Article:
Understanding General vs Special Power of Attorney

General vs Special Power of Attorney

What Is the Power of Attorney?

Before understanding the differences between a special and general power of attorney, you must first understand what power of attorney is. Power of attorney is where someone signs a legal document to allow another person to make all or some of her or his decisions (general vs specific power of attorney). Almost any situation requires power of attorney. Frequent needs include medical attention, estate planning, business, personal finances, or legal reasons.


A medical power of attorney refers to the idea that if a person becomes unresponsive or unable his or her own decisions regarding medical treatment, it becomes another person’s (the agent) responsibility.

For example, if someone is brain dead, that person cannot decide whether to turn off life support machines. Without a power of attorney in place, the responsibility usually falls to the next of kin, such as a spouse or child of age. Giving someone medical power of attorney that applies to this specific context allows that person to decide whether to turn off the machines, taking the weight off the family’s shoulders.


Estate planning power of attorney refers to when someone dies without a last will and testament that gives end-of-life instructions. The power of attorney would divide up assets and take care of anything the deceased left behind.


It is smart to have a business power of attorney set up in case you become incapacitated. For example, your business partner could have control over your business-related assets. Then you do not have to worry about your partner losing access to certain accounts.


You can give financial power of attorney to someone to make payments in your stead, close or open accounts, and make general financial decisions. For instance, you could give your accountant the power of attorney in case you require hospitalization or if you leave the country for an extended period. Your accountant would have the power to cancel bills you do not need, such as cable, and take care of taxes or other payments, depending on the powers given.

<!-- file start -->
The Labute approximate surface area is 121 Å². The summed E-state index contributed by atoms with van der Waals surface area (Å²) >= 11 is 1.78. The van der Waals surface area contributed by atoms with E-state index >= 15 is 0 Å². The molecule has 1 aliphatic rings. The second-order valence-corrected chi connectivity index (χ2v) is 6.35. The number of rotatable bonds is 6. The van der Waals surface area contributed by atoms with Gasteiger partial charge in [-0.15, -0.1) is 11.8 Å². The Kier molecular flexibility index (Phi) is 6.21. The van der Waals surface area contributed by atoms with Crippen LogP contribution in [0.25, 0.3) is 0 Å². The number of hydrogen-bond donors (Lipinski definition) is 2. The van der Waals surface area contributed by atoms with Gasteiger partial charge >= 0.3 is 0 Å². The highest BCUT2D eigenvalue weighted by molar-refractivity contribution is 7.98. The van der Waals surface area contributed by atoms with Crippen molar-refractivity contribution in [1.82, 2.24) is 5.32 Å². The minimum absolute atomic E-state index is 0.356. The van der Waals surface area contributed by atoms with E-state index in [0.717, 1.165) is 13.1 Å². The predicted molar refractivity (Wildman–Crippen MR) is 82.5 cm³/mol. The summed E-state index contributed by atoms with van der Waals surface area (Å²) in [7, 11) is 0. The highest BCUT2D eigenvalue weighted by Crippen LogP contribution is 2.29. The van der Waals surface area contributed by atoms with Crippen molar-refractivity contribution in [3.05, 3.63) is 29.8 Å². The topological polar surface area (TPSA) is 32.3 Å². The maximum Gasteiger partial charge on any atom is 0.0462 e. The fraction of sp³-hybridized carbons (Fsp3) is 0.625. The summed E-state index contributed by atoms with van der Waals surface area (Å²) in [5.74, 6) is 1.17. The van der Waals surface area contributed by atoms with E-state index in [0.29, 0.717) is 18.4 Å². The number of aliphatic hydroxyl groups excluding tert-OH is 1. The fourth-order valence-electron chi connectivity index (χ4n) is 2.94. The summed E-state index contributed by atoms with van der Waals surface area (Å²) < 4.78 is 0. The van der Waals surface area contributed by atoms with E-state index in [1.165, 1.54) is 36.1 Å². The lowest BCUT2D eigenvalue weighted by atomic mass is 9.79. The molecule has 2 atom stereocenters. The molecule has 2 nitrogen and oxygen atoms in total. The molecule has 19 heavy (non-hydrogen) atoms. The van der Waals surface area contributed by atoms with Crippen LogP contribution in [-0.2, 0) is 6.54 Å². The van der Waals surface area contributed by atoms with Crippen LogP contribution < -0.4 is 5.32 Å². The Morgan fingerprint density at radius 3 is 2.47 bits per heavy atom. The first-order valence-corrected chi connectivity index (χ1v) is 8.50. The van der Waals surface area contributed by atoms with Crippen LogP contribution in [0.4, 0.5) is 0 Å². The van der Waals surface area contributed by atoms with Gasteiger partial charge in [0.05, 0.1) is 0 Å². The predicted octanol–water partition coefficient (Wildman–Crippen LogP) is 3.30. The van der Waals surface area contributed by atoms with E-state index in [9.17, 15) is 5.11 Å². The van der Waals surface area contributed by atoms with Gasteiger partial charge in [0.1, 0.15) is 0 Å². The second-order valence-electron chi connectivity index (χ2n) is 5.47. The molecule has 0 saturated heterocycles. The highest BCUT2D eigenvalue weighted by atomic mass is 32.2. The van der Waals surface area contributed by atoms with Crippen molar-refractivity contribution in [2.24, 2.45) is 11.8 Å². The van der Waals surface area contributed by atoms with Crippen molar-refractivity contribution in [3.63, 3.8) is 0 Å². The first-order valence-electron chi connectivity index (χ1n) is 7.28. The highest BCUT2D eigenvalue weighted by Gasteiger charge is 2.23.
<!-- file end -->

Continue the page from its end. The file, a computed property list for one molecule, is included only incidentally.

A legal power of attorney gives another person the right to make legal decisions for you. If you become incapacitated, the person given power of attorney can communicate with your lawyer on your behalf, sign legal documents, open cases, appear in court, etc.

Other Uses for Power of Attorney

Giving someone power of attorney can be incredibly beneficial, as it can reach beyond the incidents listed above. If you could not take care of yourself, the power of attorney can also allow these responsibilities to continue:

  • Maintaining family finances 
  • Paying rent
  • Paying for dependents’ expenses
  • Insurance-related transaction
  • Donating to charities and causes you care about

Power of attorney is a very wide-ranging power. You should always consult a lawyer before signing documents.

What Power of Attorney Does NOT Mean

Power of attorney does not mean that you signing away your rights to someone else. Your power of attorney has specific clauses that indicate when certain things can happen.

Learn more about this in the general vs special power of attorney sections.

What Is the General Power of Attorney?

A general power of attorney gives the agent (whomever you sign the rights to) the ability to make decisions regarding your property and financial affairs while you are incapacitated. A general power of attorney cannot continue once you become incapacitated; at such a time, a special power of attorney would take over.

What Is the Special Power of Attorney?

Special power of attorney narrows the choices the agent can make. It becomes active when conditions outlined in the power of attorney become active. You can make a variety of special powers of attorney that all have different agents. This could be from financial to business and legal. For example, you could limit your financial power of attorney to paying bills and cashing checks but restrict the agent’s ability to open or close accounts.

Common Power of Attorney Situations

Power of attorney is useful for more than just situations where you become mentally or physically unable to make decisions or sign documents. You might plan on going away for a significant amount of time. It is useful to give someone power of attorney to maintain your home and tend to your financial obligations. Your chosen power of attorney could also pay your taxes or change your retirement plans. Additionally, if you were to disappear, having a power of attorney set up gives someone, like your spouse, the right to access your accounts.

Essentially, giving someone special or general power of attorney is beneficial in a wide variety of situations. Get in touch with us today to have all your questions answered and address any concerns you may have.

When to Hire an Attorney

Setting up a power of attorney while you are healthy is the best thing to do. Even if you have no reason in the foreseeable future to need a power of attorney, it is a good idea to have one ready to become active should you become incapacitated.

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